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Famous Tragedies at Sea

The presentation begins with the most famous maritime accident, the RMS Titanic, then the largest ship in the world which sank on its maiden voyage with huge loss of life.

Less well-known, four years later her sister ship, the HMHS Britannic, serving as a hospital ship, also sank. She was the largest ship lost during World War One.

Another victim of “the war to end all wars” was the RMS Lusitania, which took her ill-fated last journey in 1915. She was sunk by Germany’s newest and, as of then still untried weapon, the U-boat.

The 1930s saw the boom of ocean liner travel as the great liners reached their pinnacle of luxury, speed and service. In what became a source of great national, France built the most majestic and glamorous liner ever: SS Normandie. Unfortunately, World War II brought the industry to an abrupt halt, and led to the sinking of the magnificent SS Normandie in the harbor of Manhattan.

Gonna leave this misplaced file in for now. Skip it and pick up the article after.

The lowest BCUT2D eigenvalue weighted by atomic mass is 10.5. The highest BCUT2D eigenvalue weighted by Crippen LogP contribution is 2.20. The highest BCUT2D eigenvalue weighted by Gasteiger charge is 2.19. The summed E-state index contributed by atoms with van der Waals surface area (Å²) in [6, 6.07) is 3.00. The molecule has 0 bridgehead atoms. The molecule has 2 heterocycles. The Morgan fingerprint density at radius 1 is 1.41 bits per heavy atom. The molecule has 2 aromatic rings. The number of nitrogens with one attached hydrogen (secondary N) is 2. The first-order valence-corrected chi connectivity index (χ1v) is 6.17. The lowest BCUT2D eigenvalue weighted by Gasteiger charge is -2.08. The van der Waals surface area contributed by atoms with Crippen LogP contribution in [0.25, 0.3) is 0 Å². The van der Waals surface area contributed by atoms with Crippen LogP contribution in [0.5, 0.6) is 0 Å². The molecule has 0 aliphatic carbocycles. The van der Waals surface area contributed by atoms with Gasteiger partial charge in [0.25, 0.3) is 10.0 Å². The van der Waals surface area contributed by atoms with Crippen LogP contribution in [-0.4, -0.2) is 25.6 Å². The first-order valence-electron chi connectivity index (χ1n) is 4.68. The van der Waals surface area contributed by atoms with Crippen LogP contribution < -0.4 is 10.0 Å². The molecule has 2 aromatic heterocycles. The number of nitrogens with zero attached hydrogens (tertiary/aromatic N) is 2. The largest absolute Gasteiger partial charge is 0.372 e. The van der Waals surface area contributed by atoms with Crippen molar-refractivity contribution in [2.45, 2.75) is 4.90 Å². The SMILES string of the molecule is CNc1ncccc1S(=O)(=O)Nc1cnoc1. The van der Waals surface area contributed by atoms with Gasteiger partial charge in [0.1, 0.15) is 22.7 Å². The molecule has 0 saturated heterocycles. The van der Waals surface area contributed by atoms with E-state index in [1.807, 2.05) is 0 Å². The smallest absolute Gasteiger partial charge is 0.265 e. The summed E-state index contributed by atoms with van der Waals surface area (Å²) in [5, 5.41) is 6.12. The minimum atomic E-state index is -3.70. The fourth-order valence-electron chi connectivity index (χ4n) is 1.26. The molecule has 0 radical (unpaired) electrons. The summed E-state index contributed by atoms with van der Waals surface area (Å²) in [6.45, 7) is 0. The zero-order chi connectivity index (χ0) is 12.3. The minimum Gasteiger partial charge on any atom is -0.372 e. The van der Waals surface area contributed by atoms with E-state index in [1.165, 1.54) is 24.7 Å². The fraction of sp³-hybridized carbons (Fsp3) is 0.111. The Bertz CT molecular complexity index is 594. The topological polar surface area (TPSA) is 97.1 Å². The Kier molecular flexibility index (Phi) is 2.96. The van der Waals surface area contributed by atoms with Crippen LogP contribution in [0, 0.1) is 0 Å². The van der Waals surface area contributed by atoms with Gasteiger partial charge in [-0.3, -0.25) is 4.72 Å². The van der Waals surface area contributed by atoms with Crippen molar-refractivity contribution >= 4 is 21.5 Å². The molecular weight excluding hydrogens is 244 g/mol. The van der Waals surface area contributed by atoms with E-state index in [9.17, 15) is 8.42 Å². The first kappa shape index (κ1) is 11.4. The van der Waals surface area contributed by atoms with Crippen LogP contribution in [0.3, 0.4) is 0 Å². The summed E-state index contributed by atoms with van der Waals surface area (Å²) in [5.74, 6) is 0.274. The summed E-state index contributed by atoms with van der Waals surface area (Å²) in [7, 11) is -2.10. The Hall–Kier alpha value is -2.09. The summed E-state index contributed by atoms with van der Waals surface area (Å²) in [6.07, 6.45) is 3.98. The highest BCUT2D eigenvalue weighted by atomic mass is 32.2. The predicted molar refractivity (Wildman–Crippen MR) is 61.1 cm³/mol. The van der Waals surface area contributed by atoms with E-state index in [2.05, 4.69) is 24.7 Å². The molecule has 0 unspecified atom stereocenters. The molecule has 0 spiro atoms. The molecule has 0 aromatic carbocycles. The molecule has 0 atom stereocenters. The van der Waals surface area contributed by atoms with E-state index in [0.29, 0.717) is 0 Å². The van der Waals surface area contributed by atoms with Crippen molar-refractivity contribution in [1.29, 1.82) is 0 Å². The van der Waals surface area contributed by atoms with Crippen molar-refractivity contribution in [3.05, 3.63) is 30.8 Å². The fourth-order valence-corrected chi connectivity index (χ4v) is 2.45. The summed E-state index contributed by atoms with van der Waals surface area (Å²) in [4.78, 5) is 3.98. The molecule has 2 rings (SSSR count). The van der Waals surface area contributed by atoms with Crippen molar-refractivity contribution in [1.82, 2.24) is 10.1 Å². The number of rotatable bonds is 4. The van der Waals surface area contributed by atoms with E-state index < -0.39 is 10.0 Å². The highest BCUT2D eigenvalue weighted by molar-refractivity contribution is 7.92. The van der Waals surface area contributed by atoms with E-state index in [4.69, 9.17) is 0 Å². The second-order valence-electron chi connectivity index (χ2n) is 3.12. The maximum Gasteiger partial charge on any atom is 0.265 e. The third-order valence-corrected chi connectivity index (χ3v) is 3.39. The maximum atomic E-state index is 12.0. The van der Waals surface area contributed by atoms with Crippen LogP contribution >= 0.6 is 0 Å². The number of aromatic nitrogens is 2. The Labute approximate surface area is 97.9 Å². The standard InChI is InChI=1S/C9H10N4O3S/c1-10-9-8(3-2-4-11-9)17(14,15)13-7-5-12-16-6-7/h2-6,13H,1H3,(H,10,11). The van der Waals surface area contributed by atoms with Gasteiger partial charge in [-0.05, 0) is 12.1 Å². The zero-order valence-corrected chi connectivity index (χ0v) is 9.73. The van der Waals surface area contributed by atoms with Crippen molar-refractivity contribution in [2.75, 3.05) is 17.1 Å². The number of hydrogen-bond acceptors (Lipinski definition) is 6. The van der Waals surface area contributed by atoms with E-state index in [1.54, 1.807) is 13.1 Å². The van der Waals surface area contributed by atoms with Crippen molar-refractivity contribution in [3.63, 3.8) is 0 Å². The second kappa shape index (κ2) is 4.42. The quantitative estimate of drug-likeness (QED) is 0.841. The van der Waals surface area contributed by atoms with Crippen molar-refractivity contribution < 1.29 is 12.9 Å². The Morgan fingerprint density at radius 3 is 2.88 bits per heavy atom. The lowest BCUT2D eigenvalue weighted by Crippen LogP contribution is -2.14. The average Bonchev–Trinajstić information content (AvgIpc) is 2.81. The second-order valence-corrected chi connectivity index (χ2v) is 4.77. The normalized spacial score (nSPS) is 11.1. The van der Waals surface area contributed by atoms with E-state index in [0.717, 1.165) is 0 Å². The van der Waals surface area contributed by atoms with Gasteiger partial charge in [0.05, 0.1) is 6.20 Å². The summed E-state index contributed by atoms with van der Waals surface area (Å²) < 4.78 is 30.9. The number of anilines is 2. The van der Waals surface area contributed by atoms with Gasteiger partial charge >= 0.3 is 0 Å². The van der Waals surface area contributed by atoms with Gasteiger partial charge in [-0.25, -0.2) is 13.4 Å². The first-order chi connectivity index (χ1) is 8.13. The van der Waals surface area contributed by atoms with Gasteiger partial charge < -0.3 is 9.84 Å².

After the world recovered from World War II, ocean liners experienced one last period of glamorous ocean travel. Determined to recreate an earlier grandeur, the Italian Line launched a new flagship, SS Andrea Doria. For 3 years in the 1950’s she was the most notable ship sailing the southern route, to and from New York, through the Mediterranean. She sank after being rammed by the Swedish Stockholm near Nantucket in July 1956. Her sinking was the first time such a catastrophe was filmed by circling airplanes.

In his inimitable way, René Silvin will bring these ships, which will forever hold our fascination and imagination, back to life.

Watch the virtual version of this lecture here, as presented to the Jewish Federation of South Palm Beach County on May 5, 2020.